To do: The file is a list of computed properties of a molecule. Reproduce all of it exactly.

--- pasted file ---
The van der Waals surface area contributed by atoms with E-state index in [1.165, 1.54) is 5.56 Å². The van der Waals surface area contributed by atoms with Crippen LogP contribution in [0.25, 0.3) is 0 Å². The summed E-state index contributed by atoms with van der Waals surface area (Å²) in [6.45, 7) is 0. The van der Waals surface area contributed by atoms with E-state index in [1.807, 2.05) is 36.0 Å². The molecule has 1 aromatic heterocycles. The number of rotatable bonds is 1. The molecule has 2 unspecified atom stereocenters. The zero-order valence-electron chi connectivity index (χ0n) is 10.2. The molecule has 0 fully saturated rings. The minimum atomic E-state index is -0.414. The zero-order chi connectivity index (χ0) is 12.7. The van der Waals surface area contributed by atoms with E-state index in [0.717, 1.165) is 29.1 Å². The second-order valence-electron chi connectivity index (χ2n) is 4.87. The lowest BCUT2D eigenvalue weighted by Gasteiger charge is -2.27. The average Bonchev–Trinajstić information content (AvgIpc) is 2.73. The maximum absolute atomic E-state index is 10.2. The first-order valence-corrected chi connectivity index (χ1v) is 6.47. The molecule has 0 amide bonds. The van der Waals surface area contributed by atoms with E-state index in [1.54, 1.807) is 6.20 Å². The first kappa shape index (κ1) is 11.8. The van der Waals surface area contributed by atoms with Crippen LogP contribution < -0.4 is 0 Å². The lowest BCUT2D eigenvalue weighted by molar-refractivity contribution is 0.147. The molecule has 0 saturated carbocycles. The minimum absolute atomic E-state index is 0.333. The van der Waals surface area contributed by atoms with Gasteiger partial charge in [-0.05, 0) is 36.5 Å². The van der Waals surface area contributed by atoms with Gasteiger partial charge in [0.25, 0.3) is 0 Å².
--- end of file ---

The van der Waals surface area contributed by atoms with E-state index in [1.165, 1.54) is 5.56 Å². The van der Waals surface area contributed by atoms with Crippen LogP contribution in [0.25, 0.3) is 0 Å². The summed E-state index contributed by atoms with van der Waals surface area (Å²) in [6.45, 7) is 0. The van der Waals surface area contributed by atoms with E-state index in [1.807, 2.05) is 36.0 Å². The molecule has 1 aromatic heterocycles. The number of rotatable bonds is 1. The molecule has 2 unspecified atom stereocenters. The zero-order valence-electron chi connectivity index (χ0n) is 10.2. The molecule has 0 fully saturated rings. The minimum atomic E-state index is -0.414. The zero-order chi connectivity index (χ0) is 12.7. The van der Waals surface area contributed by atoms with E-state index in [0.717, 1.165) is 29.1 Å². The second-order valence-electron chi connectivity index (χ2n) is 4.87. The lowest BCUT2D eigenvalue weighted by Gasteiger charge is -2.27. The average Bonchev–Trinajstić information content (AvgIpc) is 2.73. The maximum absolute atomic E-state index is 10.2. The first-order valence-corrected chi connectivity index (χ1v) is 6.47. The molecule has 0 amide bonds. The van der Waals surface area contributed by atoms with E-state index in [1.54, 1.807) is 6.20 Å². The first kappa shape index (κ1) is 11.8. The van der Waals surface area contributed by atoms with Crippen LogP contribution < -0.4 is 0 Å². The lowest BCUT2D eigenvalue weighted by molar-refractivity contribution is 0.147. The molecule has 0 saturated carbocycles. The minimum absolute atomic E-state index is 0.333. The van der Waals surface area contributed by atoms with Gasteiger partial charge in [-0.05, 0) is 36.5 Å². The van der Waals surface area contributed by atoms with Gasteiger partial charge in [0.25, 0.3) is 0 Å².